If you would like to get a personalized evaluation of your situation, follow this link: https://yourlegallegup.com/pages/evaluation. (Note that this link takes you to our “home” site, YourLegalLegUp.com, which has many more resources on these issues.
Foreclosure is a form of debt collection in the real world. Debt Collectors threaten to repossess and auction off property that secures a loan unless that loan is paid, or else they actually repossess and sell off the property, in order to pay the debt. This video and article discuss the way the process works.
What Foreclosure Does
Foreclosure is designed to allow for possession (or repossession) of property that was used to secure a debt that was subsequently unpaid. Most people simply think of foreclosure as “getting kicked out of your house,” and in many situations that is an appropriate understanding. In reality foreclosure addresses ownership rights rather than possession, however. It involves the termination of at least one person’s rights of ownership in favor of another person, and this can, but does not always, lead to eviction.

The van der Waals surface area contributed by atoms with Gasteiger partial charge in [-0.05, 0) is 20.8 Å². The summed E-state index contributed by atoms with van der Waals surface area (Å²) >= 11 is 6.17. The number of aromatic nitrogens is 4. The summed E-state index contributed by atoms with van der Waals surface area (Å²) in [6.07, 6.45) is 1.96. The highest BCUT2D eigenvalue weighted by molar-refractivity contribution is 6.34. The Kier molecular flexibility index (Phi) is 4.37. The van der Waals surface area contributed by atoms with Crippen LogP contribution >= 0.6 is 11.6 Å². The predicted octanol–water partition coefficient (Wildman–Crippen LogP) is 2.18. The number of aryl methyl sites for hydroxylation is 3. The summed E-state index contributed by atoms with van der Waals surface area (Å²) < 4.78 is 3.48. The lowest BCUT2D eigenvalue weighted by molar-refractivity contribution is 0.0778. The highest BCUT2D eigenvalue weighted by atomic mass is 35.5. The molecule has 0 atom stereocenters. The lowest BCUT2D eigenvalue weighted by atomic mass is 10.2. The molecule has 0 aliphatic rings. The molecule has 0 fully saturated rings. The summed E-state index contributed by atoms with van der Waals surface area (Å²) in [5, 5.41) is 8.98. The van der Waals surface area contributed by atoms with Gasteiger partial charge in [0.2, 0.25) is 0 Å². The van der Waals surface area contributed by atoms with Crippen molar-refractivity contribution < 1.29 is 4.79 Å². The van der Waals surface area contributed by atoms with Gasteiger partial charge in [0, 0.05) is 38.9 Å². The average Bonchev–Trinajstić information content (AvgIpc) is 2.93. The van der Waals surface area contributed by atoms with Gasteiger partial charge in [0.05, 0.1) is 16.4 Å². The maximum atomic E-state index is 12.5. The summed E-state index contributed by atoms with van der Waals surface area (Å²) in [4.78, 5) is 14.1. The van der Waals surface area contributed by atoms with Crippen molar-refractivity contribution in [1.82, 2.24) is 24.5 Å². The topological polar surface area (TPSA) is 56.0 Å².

English Law and the History of Foreclosure and Property Rights
We don’t think of it very often, but one of the great inventions of English law was the division of property into different property “interests” or rights that could co-exist in the same property. The state “owns” physical property in one way, the landowner in another, and the tenant also has certain ownership rights, for example. If the landowner is married, both spouses will have rights in the property, and it is possible to divide the rights up in many other ways, too. Another form of coexisting rights is the way the same property could be owned by you, but subject to a mortgage and also various sorts of liens.